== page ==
"Vaunteth not itself," is "ou perpereuetai," the present middle of "perpereuomai," to brag, to boast ostentatiously; from "perperos," braggart. Paul is speaking of a loud talking, presumptuous, ostentatious, arrogant braggart. Paul said, "What hast thou that thou hast not received." 1Cor.4v7. Every good gift, ability, achievement, spiritual blessing, and conquest; arises from God, and "agape" love humbly and contritely recognises this. The present tense shows that "agape" love always refuses to brag and boast. This vaunting pride destroyed Lucifer, the light bringer, and turned him into Satan, the prince of darkness; it will also destroy us if we allow it into our beings. Is.14v12-20. Ezek.28v12-20. This vaunting spirit is the spirit of the powers of darkness. Acts.8v9. It has no place among the children of God. If God gives us peacock's feathers, let us be humble and give God all the glory. Love is never anxious to impress others with its gifts and achievements.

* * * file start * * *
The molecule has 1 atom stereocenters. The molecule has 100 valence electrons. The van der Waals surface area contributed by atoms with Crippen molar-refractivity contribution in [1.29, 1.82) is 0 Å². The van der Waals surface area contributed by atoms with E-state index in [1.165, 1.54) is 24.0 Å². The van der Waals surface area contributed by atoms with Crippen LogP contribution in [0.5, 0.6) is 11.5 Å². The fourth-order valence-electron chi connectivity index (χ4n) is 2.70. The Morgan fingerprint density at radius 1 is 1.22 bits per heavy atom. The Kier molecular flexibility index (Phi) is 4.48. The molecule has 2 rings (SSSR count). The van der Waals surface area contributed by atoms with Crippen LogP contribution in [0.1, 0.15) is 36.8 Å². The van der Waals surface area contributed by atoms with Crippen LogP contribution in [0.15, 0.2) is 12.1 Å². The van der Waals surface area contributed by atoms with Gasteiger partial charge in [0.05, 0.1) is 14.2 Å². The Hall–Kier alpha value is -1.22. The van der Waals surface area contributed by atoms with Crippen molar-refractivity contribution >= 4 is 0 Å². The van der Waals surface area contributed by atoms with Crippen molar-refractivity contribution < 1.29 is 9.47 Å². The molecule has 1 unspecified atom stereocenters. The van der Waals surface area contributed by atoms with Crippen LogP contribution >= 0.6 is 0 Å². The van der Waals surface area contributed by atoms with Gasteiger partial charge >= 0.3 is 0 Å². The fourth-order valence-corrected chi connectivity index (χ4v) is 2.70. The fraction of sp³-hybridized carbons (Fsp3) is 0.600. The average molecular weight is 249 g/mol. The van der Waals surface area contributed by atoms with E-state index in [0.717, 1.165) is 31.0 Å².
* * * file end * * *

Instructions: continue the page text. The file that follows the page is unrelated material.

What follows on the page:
Vincent's Word Studies:  Vaunteth (perpereuetai). From perperov a braggart. Used of one who sounds his own praises. Cicero introduces a compound of the word in one of his letters to Atticus, describing his speech in the presence of Pompey, who had just addressed the senate on his return from the Mithridatic war. He says: "Heavens! How I showed off (eneperpereusamhn) before my new auditor Pompey," and describes the various rhetorical tricks which he employed.